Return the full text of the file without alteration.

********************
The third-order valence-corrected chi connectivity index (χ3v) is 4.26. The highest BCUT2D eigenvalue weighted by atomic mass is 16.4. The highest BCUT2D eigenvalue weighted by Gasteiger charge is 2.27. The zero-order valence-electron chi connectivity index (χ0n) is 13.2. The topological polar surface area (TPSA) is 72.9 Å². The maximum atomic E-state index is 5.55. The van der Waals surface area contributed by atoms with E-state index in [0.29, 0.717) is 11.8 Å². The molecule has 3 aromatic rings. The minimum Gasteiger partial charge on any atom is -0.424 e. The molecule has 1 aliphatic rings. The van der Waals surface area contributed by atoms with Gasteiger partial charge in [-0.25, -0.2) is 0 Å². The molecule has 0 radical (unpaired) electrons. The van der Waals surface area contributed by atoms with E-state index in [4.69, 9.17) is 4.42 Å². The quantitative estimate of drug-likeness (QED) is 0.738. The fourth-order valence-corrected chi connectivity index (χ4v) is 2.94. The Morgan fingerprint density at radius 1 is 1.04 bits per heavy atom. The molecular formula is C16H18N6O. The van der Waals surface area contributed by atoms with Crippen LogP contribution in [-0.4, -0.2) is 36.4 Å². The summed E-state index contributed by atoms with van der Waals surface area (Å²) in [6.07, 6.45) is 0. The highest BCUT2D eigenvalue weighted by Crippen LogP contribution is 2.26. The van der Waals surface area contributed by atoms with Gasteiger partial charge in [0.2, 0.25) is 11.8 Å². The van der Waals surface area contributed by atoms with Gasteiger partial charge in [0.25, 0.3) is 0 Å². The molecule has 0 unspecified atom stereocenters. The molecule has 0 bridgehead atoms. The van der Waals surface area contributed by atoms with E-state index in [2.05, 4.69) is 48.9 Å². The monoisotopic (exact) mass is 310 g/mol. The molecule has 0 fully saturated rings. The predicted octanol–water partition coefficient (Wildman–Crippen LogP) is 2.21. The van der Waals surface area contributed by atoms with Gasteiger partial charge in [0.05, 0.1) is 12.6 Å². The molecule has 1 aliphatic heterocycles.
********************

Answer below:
The third-order valence-corrected chi connectivity index (χ3v) is 4.26. The highest BCUT2D eigenvalue weighted by atomic mass is 16.4. The highest BCUT2D eigenvalue weighted by Gasteiger charge is 2.27. The zero-order valence-electron chi connectivity index (χ0n) is 13.2. The topological polar surface area (TPSA) is 72.9 Å². The maximum atomic E-state index is 5.55. The van der Waals surface area contributed by atoms with E-state index in [0.29, 0.717) is 11.8 Å². The molecule has 3 aromatic rings. The minimum Gasteiger partial charge on any atom is -0.424 e. The molecule has 1 aliphatic rings. The van der Waals surface area contributed by atoms with Gasteiger partial charge in [-0.25, -0.2) is 0 Å². The molecule has 0 radical (unpaired) electrons. The van der Waals surface area contributed by atoms with E-state index in [4.69, 9.17) is 4.42 Å². The quantitative estimate of drug-likeness (QED) is 0.738. The fourth-order valence-corrected chi connectivity index (χ4v) is 2.94. The Morgan fingerprint density at radius 1 is 1.04 bits per heavy atom. The molecular formula is C16H18N6O. The van der Waals surface area contributed by atoms with Crippen LogP contribution in [-0.4, -0.2) is 36.4 Å². The summed E-state index contributed by atoms with van der Waals surface area (Å²) in [6.07, 6.45) is 0. The highest BCUT2D eigenvalue weighted by Crippen LogP contribution is 2.26. The van der Waals surface area contributed by atoms with Gasteiger partial charge in [0.2, 0.25) is 11.8 Å². The van der Waals surface area contributed by atoms with Gasteiger partial charge in [0.25, 0.3) is 0 Å². The molecule has 0 unspecified atom stereocenters. The molecule has 0 bridgehead atoms. The van der Waals surface area contributed by atoms with E-state index in [2.05, 4.69) is 48.9 Å². The monoisotopic (exact) mass is 310 g/mol. The molecule has 0 fully saturated rings. The predicted octanol–water partition coefficient (Wildman–Crippen LogP) is 2.21. The van der Waals surface area contributed by atoms with Gasteiger partial charge in [0.05, 0.1) is 12.6 Å². The molecule has 1 aliphatic heterocycles.